Kirby also argued that Guard members would not be shielded from the Pentagon’s vaccine mandate under Title 32 of the U.S Code, which provides for governors to mobilize the Guard within their state.
Under Title 10 of the U.S. Code, by contrast, Guard members are mobilized for federal active-duty military service.
“The secretary of Defense has the authority to require these vaccines for all members of the force, including the National Guard … even in a Title 32 status,” Kirby said. “Because when they’re called up for their monthly training, they’re still federally funded.”
Kirby’s defense of the Pentagon’s forcewide vaccine mandate comes after Brig. Gen. Thomas Mancino, the adjutant general for Oklahoma, notified the state’s National Guard soldiers and airmen that they would not be required to get their shots.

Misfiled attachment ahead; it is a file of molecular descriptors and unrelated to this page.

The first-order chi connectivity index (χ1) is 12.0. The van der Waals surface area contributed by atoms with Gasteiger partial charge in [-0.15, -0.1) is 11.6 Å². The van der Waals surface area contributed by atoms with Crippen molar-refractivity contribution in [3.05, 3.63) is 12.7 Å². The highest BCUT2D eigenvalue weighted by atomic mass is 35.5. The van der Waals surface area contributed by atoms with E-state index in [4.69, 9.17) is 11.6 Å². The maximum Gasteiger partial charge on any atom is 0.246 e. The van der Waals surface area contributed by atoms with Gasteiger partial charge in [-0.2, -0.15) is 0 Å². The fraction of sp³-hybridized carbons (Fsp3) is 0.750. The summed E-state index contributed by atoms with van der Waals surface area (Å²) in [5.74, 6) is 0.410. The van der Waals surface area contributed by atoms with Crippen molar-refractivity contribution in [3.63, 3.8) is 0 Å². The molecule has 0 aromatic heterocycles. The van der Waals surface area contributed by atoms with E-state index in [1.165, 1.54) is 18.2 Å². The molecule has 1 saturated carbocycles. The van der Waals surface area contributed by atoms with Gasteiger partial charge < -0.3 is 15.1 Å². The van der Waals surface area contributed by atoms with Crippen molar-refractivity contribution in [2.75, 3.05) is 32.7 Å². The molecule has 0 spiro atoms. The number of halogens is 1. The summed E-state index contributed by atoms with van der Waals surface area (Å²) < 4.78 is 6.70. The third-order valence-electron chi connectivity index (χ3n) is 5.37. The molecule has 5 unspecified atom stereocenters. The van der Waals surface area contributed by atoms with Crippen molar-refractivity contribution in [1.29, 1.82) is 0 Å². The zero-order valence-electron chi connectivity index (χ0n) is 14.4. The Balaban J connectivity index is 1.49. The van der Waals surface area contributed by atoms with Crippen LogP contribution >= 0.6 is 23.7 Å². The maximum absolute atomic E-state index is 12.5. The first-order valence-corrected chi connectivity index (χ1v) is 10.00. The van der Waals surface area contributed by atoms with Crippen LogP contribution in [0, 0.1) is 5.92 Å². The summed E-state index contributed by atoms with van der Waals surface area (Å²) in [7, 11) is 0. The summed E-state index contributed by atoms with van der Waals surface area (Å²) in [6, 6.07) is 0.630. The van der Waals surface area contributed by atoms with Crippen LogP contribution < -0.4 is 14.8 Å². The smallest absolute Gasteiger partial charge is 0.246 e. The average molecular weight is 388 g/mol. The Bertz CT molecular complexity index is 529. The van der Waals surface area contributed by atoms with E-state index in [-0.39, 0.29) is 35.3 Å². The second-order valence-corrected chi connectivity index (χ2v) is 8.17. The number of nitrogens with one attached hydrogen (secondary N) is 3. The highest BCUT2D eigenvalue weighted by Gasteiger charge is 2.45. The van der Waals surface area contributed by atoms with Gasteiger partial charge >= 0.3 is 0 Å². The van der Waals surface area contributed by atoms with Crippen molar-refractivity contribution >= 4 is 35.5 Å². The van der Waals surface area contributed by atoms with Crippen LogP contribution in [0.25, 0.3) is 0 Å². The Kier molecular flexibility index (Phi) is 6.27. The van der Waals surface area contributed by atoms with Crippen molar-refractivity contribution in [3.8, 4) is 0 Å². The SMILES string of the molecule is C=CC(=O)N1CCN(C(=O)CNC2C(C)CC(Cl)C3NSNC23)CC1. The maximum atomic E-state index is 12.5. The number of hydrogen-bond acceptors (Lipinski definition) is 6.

As adjutant general, Mancino serves as the top military adviser to Oklahoma Gov. Kevin Stitt and commands the Oklahoma Army and Air National Guard.
Stitt, a Republican, appointed Mancino to the post last week after ousting the previous adjutant general, Maj. Gen. Michael C. Thompson, who supported vaccinations for Guard members.
Stitt became the first governor to test positive for Covid-19 last July, less than a month after his state hosted then-President Donald Trump’s first pandemic-era rally in Tulsa.
Now, Stitt’s efforts to skirt the Pentagon’s vaccine mandate have provoked concerns about governors of other red states potentially ordering their own National Guards against complying with the federal requirement.
On Monday, Kirby said he was not aware of any states other than Oklahoma reaching out to the Pentagon with concerns about the vaccine mandate. He also said Austin did not have plans to make contact with individual governors to reinforce the requirement.
“If there’s a snowball effect,” Kirby said, “we haven’t seen it yet.”